Friends say he lived in fear. In the months before his murder, those closest to David Glasser say the would-be witness against a Hells Angel with a violent reputation had turned into a nervous wreck. "He was getting really scattered and frantic the past couple of weeks. He couldn't even sit down -- he'd pace. You could see the fear written across his face," said Rick Reynolds, Glasser's longtime friend. "He was openly, admittedly terrified." Friends and acquaintances of Glasser's say prosecutors ignored his pleas for protection as a witness, even as he was poised to testify against a man who allegedly had threatened to kill him for cooperating with police. Berkshire District Attorney David Capeless said his office took steps to ensure Glasser's safety. Capeless described a man who said he felt safe in his apartment, preferring to stay in his Pittsfield home rather than relocate at the suggestion of police. In either case, Glasser had reason to be afraid. According to court records, Adam Lee Hall, a member of the Berkshire County chapter of the Hells Angels motorcycle gang, already had beaten Glasser with a baseball bat -- and that was just when Hall thought Glasser had stolen a carburetor from him. After that 2009 incident, authorities Advertisement persuaded Glasser to become a witness against Hall on drug, gun and assault charges. That prompted more threats from Hall, who later was accused by police of setting Glasser up to take the fall for a bogus armed robbery in an effort to keep him from testifying. Fifteen days ago, Glasser's body was found along with two of his friends, buried in a boulder-covered trench on private property in Becket. The friends -- fellow Pittsfield residents Edward S. Frampton and Robert T. Chadwell -- were killed because they happened to be in the wrong place at the wrong time, according to authorities. The discovery of the bodies came just nine days before Glasser had been scheduled to testify Sept. 19 against Hall in Berkshire Superior Court in connection with the assault and framing incidents. The discovery of the bodies came just nine days before Glasser had been scheduled to testify Sept. 19 against Hall in Berkshire Superior Court in connection with the assault and framing incidents. Police since have arrested Hall -- a 34-year-old Peru resident -- and two alleged accomplices. The three have been charged with three counts of murder, witness intimidation and kidnapping, and a fourth suspect has been charged with helping to bury the bodies. Glasser's murder has sparked an outcry from the victims' families, who say the District Attorney's Office and police didn't do enough to protect their witness. "They never did anything to help David," said Donna Randolph, whom Glasser called "Mom" and talked with at least once a week. Glasser was estranged from his family at a young age, according to Randolph, and no one in the family could be located for comment by The Eagle. However, Randolph and others close to Glasser said he had complained to them that he had gone to authorities and asked for witness protection as recently as a month before his murder. "He came to my house right after he'd been to the police one of those times," said Randolph, 67, of Pittsfield. Randolph said Glasser, 44, had been told by officers that nothing could be done and to let police know if anything happened. The Pittsfield Police Department and the Massachusetts State Police referred questions to the Berkshire County district attorney. Capeless said he's never denied a "reasonable request for protection of a witness." He insists his office did everything it could to protect Glasser, including relocating him twice at its suggestion. Capeless said that after each of the two relocations -- which were intended to be temporary -- Glasser had opted to return home, saying he felt safe. "On each occasion he said, ‘Look, I feel OK now and I'd like to go back to my apartment,' " Capeless said. "Ultimately it is his decision. We can't make witnesses relocate." Capeless said it's normal for witnesses to want to stay in their homes. "They want to control their lives." Capeless said. But Glasser's friends say he only stayed in his apartment because he had nowhere else to go. "He wasn't there because he wanted to be," Randolph said. The state has a witness protection fund, which pays for lodging, living and transportation expenses. District attorneys can submit petitions to fund the relocation of a key witness. Capeless said his office never submitted such a petition. Capeless declined to go into detail about his office's two temporary relocations of Glasser. Capeless wouldn't say when they took place, where Glasser was relocated to, or how long he stayed. Capeless said that speaking more about steps his office took to protect Glasser could compromise the safety of other witnesses against Hall who have opted to relocate. But no one who knew Glasser said they had heard anything about his being relocated by the District Attorney's Office. Asked about that, Capeless said: "People aren't supposed to know about it. That's the point." But Glasser's friends say they don't believe Capeless. "It's not true," Randolph said. "They never, never relocated David. They never did anything to help David. He would have let me know. He was like my son. We were very close. He would have told my husband and me one way or another." Likewise, Glasser's friend Rick Reynolds -- along with three other friends contacted by The Eagle who asked not to be identified -- said Glasser hadn't been relocated and never got the help he was asking for. The Eagle got some insight into Glasser's psyche in 2005. In an eloquently worded letter to the editor published that year, Glasser said in the first sentence that he was "mentally and physically challenged." He went on to write that he had diabetes, which "sometimes mimics being drunk," and that he had been "wrongfully fired" from jobs and treated unfairly in other instances because of people's "misunderstanding" of the issue. Glasser's main point in the letter was that he wanted to bring "an awareness of how we treat each other." He made no other reference to his mental condition in the letter. Capeless said it would be inappropriate for him to comment on Glasser's mental capacity. Randolph said she wasn't clear about the nature of Glasser's challenges, but said he "functioned a little bit slowly." Glasser did, however, understand the danger he was in, Randolph said. "Oh, he understood," she said. "He was absolutely terrified. There's no other way to put it." The terror that filled Glasser's life is well documented. According to court records, during the 2009 baseball-bat incident, Hall beat Glasser over a missing carburetor -- leaving his face black, blue and swollen -- and forced him to sign the title of his truck over to Hall. Then, according to the records, Hall made Glasser drive himself to Berkshire Medical Center in Hall's Hummer with Hall in the passenger seat. Before Glasser got out of the car, Hall told him that if he went to the police, he would be killed, according to a transcript of an interview police conducted with Glasser. Trooper Dale Gero responded to the emergency room at BMC after the staff reported a suspected assault and battery. After being treated at BMC, Glasser was taken to the Cheshire State Police barracks for an interview, in which he recounted the incident. According to Gero's report, at the end of the interview, Glasser asked if the state police had a witness protection program, and he told the trooper he was afraid of Hall retaliating against him. After being treated at BMC, Glasser was taken to the Cheshire State Police barracks for an interview, in which he recounted the incident. According to Gero's report, at the end of the interview, Glasser asked if the state police had a witness protection program, and he told the trooper he was afraid of Hall retaliating against him. According to the report, Glasser was escorted out of the barracks and told to contact "the police if anything further happened." Two days later, Glasser came in for a follow-up interview with investigators. Just before that interview, Glasser again told police he believed Hall would kill him, according to police records. Hall was arrested that day and was released three months later on a $50,000 bond. Glasser, meanwhile, was living in the Linden Street apartment he shared with Frampton. Glasser's name doesn't appear in court records again until Hall allegedly framed Glasser for armed robbery in New York state on Aug. 14, 2010. According to police, Hall and his associates planted a gun and other evidence in Glasser's truck in an effort to connect him to the supposed robbery. Pittsfield lawyer Alexander Schmulsky was appointed to defend Glasser against the charges. They met in a jail cell in the basement of Central Berkshire District Court. "He was concerned for his safety," Schmulsky said. "He was scared." A few days later, Schmulsky got a call from the District Attorney's Office saying the charges had been dropped. Schmulsky said Glasser was in the hands of the DA's office after that and that he never heard from his client again. Meanwhile, Hall was re-arrested. He was released on bail in March of this year, on a $250,000 bond. Even though Hall had been released pending his trial, Capeless said Glasser had stopped feeling unsafe when he started working with police as a witness, adding that law enforcement had been in "regular" contact with him. Capeless declined to be more specific about the nature of the contact, but said that each time officers checked in with Glasser, Glasser told them he was fine. "After Glasser became further involved with this office, he did not express that he felt unsafe," Capeless said. "Anytime he was staying in his apartment, he remained there because he felt safe and he wanted to be in his home." Friends strongly disagree with the district attorney's assessment of Glasser's feelings. They say Glasser -- known to mind his own business -- was manipulated into testifying against Hall. "He didn't want to testify," Reynolds said. "He said he was being pressured. I think they [DA's office] used that he was angry about being jumped, being beaten, having his truck taken [to get him to testify]. It hurt his pride. I think the police used that to say, ‘Do something about it.' " Reynolds said Glasser also believed he might be charged with possession of cocaine if he didn't testify, a notion Capeless strongly disagrees with. "He felt like he was in a no-win situation," Reynolds said. Capeless denies that Glasser was pressured into doing anything he didn't want to do. He said Glasser understood that by testifying against Hall, he would be protecting himself and others, effectively ensuring that Hall would go to prison. "People have to understand that if they don't come forward, these kinds of people will be walking the street," Capeless said. Still, Glasser's former lawyer said Capeless' job is about more than just putting people behind bars. "The district attorney's only job isn't to win the trial, it's to provide justice for the people of Berkshire County," Schmulsky said. "Where's the justice for Mr. Glasser today?" Capeless said his office did the best it could with the information it had at the time. He said it's easy to second guess after the fact. Randolph, meanwhile, said her last visit with Glasser is burned in her memory. "I didn't see him but for a couple of minutes the last time," she said. "He hugged me and I hugged him, and he said, ‘I love you, Ma,' and I told him I loved him. I miss him. Every day."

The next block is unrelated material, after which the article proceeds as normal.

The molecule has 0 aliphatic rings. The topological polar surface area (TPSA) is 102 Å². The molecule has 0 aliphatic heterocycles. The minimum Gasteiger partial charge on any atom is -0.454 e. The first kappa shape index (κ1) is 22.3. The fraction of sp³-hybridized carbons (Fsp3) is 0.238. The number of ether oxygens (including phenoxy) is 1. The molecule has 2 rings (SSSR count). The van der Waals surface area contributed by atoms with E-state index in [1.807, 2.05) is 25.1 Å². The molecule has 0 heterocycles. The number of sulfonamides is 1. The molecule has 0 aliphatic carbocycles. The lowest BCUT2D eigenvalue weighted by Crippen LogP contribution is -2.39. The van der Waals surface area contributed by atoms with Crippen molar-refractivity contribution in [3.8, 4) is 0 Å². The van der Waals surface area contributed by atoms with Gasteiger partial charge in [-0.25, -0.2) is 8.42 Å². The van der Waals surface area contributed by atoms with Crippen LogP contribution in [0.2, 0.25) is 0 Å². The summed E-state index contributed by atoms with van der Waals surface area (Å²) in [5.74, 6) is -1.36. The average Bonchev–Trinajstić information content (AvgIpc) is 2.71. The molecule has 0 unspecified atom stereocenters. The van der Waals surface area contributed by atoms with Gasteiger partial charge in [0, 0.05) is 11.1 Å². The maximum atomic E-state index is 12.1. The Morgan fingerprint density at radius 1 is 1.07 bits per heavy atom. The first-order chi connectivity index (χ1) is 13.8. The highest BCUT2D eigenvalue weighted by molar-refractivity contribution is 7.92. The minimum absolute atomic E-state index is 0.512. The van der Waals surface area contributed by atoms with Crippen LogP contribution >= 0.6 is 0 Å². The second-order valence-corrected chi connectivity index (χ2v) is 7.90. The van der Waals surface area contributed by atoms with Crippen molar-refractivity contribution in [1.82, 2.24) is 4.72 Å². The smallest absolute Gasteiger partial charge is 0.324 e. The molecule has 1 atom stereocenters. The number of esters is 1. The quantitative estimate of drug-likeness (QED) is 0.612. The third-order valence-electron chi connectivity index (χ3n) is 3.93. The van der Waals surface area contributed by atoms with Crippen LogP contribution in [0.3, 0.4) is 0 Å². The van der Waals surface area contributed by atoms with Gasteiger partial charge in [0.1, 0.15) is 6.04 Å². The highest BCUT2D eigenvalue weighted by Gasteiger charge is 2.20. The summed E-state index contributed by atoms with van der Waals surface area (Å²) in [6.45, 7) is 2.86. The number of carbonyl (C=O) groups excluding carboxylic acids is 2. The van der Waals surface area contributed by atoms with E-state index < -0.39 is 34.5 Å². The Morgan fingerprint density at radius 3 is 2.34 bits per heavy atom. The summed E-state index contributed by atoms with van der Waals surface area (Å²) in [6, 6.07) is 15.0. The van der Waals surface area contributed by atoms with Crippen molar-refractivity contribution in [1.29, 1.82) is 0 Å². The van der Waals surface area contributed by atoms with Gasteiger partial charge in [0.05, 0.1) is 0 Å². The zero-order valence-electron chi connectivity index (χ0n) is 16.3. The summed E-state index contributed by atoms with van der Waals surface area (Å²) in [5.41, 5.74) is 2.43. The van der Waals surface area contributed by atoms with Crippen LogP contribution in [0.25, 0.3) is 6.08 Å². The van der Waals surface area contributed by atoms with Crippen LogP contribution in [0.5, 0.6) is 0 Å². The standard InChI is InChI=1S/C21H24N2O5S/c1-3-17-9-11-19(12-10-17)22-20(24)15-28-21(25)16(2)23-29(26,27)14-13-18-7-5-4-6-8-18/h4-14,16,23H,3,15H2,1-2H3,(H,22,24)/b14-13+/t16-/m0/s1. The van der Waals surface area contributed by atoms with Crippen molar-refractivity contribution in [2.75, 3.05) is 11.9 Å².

|Posted On 22:20||0 comments|